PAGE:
- Easy access to a large + targeted client network
- Greater perceived legitimacy + investment power
- Feedback on how to best pivot products + services
- Easy access to helpful business expertise
- Potential for joint ventures + acquisitions
- Improved effectiveness of existing technologies applied to customers
- Increased profitability due to more cost-effective + innovative solutions
- Increased risk-taking, agility + willingness to experiment with new ideas
- Potential for mutually-beneficial joint ventures + acquisitions
How to Work Effectively With Corporates
The good news is large corporations definitely want to partner with startups. According to a study from MassChallenge and Imaginatik, 82 percent of corporations now view interactions with startups as "somewhat important" to "very important" to their objectives.
With that said, many corporates don’t know how to initiate a startup partnership. By approaching corporations with a methodical plan for partnership, startups significantly increase their chance for a successful outcome. Follow these three steps to get started:
1. Clearly identify the problem you can solve
Before approaching a specific corporate partner, you must understand the significant problems they would like to solve. The key here is to get really specific; have conversations with cross-functional executives within your target organizations to better understand their priorities and roadblocks. With that information, you can effectively position your technology as an ideal solution.
2. Assess costs and budgets
Once you have identified a corporation you are considering partnering with, it's important to ask yourself the following questions:
- What is the revenue model selling to (or with) the corporate? What is your share?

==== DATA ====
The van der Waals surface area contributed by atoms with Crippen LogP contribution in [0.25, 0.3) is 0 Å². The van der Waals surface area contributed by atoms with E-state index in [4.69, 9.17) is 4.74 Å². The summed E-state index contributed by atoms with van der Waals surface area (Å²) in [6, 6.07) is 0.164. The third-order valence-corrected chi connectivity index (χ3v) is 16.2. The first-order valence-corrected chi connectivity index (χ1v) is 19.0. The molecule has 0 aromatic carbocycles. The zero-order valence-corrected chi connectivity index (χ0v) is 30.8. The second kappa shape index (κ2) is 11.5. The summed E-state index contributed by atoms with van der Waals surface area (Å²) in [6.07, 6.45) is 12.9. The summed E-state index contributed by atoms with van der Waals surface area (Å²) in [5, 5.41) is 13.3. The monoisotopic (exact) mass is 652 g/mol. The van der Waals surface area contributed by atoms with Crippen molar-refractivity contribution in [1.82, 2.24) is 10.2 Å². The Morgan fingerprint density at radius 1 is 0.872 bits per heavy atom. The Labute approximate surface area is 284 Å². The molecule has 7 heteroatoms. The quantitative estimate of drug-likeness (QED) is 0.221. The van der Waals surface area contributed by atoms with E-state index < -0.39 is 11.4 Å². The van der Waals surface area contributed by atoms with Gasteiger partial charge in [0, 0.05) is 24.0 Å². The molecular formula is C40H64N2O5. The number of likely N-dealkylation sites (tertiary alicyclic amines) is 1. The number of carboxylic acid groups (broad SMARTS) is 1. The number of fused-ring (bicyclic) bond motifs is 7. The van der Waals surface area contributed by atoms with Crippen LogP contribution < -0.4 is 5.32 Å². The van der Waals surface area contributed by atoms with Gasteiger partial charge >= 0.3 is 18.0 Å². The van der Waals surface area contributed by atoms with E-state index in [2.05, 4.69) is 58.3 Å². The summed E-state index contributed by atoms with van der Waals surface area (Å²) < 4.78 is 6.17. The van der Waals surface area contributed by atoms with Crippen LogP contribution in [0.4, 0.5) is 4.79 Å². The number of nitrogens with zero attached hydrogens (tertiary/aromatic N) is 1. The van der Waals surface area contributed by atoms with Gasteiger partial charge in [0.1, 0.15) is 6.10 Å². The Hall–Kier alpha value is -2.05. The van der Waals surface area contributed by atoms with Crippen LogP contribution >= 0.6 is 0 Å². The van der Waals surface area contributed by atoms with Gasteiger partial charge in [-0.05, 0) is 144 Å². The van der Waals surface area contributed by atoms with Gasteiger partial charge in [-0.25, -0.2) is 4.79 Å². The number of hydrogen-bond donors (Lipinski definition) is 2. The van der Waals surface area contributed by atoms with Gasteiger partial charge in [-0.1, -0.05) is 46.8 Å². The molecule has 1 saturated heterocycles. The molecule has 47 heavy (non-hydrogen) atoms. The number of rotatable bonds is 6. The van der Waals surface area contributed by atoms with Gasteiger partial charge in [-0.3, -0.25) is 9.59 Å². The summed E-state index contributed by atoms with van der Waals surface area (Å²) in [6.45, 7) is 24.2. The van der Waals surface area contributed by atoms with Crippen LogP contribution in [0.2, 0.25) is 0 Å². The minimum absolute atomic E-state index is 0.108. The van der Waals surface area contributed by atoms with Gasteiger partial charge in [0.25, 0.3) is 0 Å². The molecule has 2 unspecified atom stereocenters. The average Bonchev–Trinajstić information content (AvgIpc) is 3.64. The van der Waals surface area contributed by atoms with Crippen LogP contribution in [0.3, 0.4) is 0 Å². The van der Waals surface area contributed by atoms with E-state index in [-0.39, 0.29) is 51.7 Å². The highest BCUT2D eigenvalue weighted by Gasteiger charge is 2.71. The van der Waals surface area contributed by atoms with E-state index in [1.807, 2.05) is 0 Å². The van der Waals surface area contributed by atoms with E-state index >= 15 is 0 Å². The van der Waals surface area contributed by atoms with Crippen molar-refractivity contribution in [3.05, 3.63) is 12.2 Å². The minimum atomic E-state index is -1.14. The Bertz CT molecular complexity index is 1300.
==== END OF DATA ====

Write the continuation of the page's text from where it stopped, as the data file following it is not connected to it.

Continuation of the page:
- How many employees will have to use the product to achieve a substantial return?
- How much time and budget will be spent to launch a collaboration?
- What is the minimal fee that will make the project viable?
It's essential that both sides have some skin in the game. Only when someone is paying for your services can you evaluate whether they really need the product and are able to follow through with their commitment to thoroughly test your services.
3. Construct a mutually beneficial agreement
Before launching your pilot, work with key stakeholders to define key performance indicators for measuring success. Corporate collaborations come in all shapes and sizes, from short-term, transactional commitments to long-term, evolving relationships. Make sure you have agreed upon benchmarks to meet along the way.
Instead of focusing on top-line business outcomes, focus on what constitutes a successful working relationship, like the speed of new product development or how much time it takes to learn something new. Remember: A pilot is meant to test the efficiency of your working relationship and to test drive what a technology implementation and relationship may look like. The smartest startups create protocols ahead of time that open the possibility for switching gears or parting ways.
Find Your Ideal Corporate Partnership
When is a partnership truly successful? When both the startup and corporation are gaining something equally worthwhile from the collaboration.
For a startup, that may be as simple as obtaining vital feedback to improve their MVP. For a corporate, learning a particular technology isn't suitable for the organization without having to invest in an entire restructuring. Even if the partnership doesn't end in investment or acquisition, the knowledge obtained from the experience can often be invaluable for both parties.
At RocketSpace, we match tech startups with compatible corporations who can offer advice, partnerships, and other opportunities. Our list of more than 170 corporate partners includes a wide breadth of industries, covering everything from agriculture to blockchain.
Want to learn more about how to effectively partner with corporates?
Looking for more startup advice?